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A Cautionary Tale for Commencing Multi-Contract Arbitrations

It’s unusual for English courts to set aside an arbitral award, but the Commercial Court did just that in the recent case of A v B [2017] EWHC 3417 (Comm). It warned parties entering arbitration not to assume a single arbitration will cover disputes between the same parties under multiple contracts.

Two issues came up:

  1. whether a single request for LCIA arbitration would include disputes under separate contracts; and
  2. what timings the respondent would have to abide by to challenge an arbitration request.

 

The dispute

A buyer and seller agreed two identical contracts for deliveries of crude oil. English law governed the contracts, and each included an LCIA arbitration clause.

When the buyer didn’t pay the price under the contracts, the seller took the dispute to the LCIA. The seller filed one request for arbitration — claiming the price of both contracts — and paid one registration fee.

In response, the buyer denied liability and reserved the right to challenge the jurisdiction of the tribunal. Seven months later, shortly before submitting their statement of defence, the buyer challenged the validity of seller’s request for arbitration. They argued that the seller should have filed two requests: one for each contract.

The tribunal dismissed the jurisdictional challenge for being brought too late.

 

One request or two?

In a turn of events, the buyer then filed proceedings against the seller. Under Section 67 of the Arbitration Act 1996, the buyer maintained that the tribunal lacked jurisdiction. This claim centred on Article 1 of the LCIA Rules, which makes clear that a request for arbitration must identify both “the dispute” and the “arbitration agreement” it relates to.

In response, the seller argued that the single request for arbitration had validly started two separate arbitrations — one under each contract. The seller pointed to section 61 of the Law of Property Act 1925 which provides that in all contracts the singular includes the plural, and vice versa, unless the context otherwise requires.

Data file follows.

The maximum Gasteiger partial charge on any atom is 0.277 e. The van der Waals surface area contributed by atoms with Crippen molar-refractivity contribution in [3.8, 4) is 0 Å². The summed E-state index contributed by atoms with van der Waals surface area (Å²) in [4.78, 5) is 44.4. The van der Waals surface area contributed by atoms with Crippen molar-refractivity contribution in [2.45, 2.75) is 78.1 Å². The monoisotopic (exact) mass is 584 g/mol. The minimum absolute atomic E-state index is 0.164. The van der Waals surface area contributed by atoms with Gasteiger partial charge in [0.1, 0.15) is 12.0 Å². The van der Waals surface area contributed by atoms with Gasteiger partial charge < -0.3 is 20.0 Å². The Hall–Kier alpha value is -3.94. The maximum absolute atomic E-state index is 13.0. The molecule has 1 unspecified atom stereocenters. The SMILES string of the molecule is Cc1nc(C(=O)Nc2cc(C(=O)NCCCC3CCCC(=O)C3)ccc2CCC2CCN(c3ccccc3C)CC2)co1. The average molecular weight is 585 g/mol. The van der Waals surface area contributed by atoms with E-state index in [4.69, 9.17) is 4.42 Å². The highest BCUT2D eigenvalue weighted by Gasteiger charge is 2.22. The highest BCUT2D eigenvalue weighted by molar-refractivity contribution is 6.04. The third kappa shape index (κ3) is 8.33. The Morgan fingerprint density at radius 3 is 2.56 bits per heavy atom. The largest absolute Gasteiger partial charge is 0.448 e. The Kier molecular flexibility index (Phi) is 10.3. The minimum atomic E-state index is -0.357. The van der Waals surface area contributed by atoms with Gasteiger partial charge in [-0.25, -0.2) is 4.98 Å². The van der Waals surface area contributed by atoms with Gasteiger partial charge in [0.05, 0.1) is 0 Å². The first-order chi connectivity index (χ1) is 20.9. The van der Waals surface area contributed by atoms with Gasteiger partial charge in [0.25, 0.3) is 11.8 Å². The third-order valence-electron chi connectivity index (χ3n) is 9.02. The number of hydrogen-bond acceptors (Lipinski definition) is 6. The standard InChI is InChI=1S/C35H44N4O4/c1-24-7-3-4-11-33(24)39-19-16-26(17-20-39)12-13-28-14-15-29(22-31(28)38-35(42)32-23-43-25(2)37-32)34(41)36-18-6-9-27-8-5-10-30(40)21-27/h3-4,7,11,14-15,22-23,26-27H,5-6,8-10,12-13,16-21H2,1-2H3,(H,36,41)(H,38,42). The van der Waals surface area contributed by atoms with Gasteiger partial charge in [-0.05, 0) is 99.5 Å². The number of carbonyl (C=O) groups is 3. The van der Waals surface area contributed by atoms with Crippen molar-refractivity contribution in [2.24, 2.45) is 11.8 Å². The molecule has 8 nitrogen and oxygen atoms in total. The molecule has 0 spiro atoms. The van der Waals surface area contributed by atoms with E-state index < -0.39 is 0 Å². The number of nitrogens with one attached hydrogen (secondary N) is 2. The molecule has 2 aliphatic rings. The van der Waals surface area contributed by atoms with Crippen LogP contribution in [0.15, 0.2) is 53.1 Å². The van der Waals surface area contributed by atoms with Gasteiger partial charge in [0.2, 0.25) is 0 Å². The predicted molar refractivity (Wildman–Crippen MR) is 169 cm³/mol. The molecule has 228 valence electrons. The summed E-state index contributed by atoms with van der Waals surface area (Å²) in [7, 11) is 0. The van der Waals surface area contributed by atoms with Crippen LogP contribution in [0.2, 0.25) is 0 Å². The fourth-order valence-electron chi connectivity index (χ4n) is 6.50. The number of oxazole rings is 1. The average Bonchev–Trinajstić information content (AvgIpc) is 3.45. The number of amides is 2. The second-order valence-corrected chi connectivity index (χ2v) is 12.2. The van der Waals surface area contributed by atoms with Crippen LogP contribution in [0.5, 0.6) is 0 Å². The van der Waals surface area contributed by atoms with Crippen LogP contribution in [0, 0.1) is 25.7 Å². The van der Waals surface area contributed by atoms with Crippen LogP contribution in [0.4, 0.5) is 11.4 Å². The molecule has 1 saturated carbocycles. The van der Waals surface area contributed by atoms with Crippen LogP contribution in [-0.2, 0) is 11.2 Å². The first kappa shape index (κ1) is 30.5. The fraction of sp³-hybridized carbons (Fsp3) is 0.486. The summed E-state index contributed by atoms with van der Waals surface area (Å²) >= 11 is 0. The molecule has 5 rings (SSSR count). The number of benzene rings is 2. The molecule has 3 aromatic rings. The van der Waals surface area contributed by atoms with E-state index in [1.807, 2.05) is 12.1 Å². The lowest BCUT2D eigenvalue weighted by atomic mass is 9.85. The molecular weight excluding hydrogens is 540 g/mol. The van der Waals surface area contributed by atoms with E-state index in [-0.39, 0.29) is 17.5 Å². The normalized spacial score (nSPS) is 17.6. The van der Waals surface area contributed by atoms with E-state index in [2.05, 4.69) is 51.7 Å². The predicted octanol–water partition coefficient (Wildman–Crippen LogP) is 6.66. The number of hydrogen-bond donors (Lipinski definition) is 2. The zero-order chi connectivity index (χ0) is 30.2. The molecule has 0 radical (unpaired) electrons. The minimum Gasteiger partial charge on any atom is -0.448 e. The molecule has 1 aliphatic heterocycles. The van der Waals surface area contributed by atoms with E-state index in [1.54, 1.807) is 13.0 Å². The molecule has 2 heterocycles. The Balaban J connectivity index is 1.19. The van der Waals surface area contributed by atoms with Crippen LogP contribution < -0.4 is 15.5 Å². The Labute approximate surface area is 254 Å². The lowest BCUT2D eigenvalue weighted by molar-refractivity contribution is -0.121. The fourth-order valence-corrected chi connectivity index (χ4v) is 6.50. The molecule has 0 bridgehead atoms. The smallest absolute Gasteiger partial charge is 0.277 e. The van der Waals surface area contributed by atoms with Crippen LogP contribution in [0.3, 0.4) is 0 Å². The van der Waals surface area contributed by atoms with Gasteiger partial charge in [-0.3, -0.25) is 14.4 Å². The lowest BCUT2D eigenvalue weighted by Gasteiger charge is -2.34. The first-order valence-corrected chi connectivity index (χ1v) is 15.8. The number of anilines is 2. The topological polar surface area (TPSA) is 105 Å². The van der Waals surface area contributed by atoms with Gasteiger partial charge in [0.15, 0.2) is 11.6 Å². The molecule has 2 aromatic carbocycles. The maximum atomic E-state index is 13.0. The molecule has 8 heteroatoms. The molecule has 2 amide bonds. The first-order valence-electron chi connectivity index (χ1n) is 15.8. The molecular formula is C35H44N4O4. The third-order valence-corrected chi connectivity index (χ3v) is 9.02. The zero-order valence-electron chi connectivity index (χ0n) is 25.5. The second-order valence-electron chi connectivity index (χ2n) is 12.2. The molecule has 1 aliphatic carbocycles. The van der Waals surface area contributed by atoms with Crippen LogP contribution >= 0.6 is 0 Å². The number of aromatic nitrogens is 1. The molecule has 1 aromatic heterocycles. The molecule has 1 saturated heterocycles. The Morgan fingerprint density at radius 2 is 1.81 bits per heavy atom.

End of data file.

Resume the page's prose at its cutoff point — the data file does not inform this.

Mr Justice Philips dismissed this argument. He pointed out that the arbitral tribunal, once formed, has the power to consolidate multiple arbitrations into a single arbitration, but only where the parties agree to it (Article 22.1 of the LCIA Rules).

The seller had referred to two disputes governed by separate arbitration clauses — but in one arbitration request. This made it impossible to work out which dispute and arbitration clause were the subject of the arbitration.

The judge found the seller hadn’t shown they intended to start more than one arbitration. Instead, they had tried to refer separate disputes to a single arbitration.

 

What about the timing of the jurisdictional challenge?

The tribunal ruled that, other than in exceptional circumstances, objections known at the time the arbitration is requested must be raised by the deadline for the defendant to serve their response.

Mr Justice Philips went against the tribunal. He decided an objection may be raised at any time until the statement of defence is submitted. Objecting before the time for service of the statement of defence meant the claimant didn’t lose the right to challenge the tribunal’s jurisdiction. This was to avoid the risk of a party losing the most fundamental of objections without having even appointed an arbitrator (Article 23.3 of the LCIA Rules).

 

Lessons learned

If a dispute involves multiple contracts, claimants will need to carefully consider whether the disputes may be referred to a single arbitration. This case shows that the wording of Article 1 of the LCIA Rules as it currently stands requires the claimant to submit separate requests for arbitration in respect of each contract, unless agreed otherwise.

To be on the safe side, claimants should consider starting multiple arbitrations and then apply to consolidate them, which the LCIA Rules allow where the contracts are between the same parties under comparable arbitration agreements.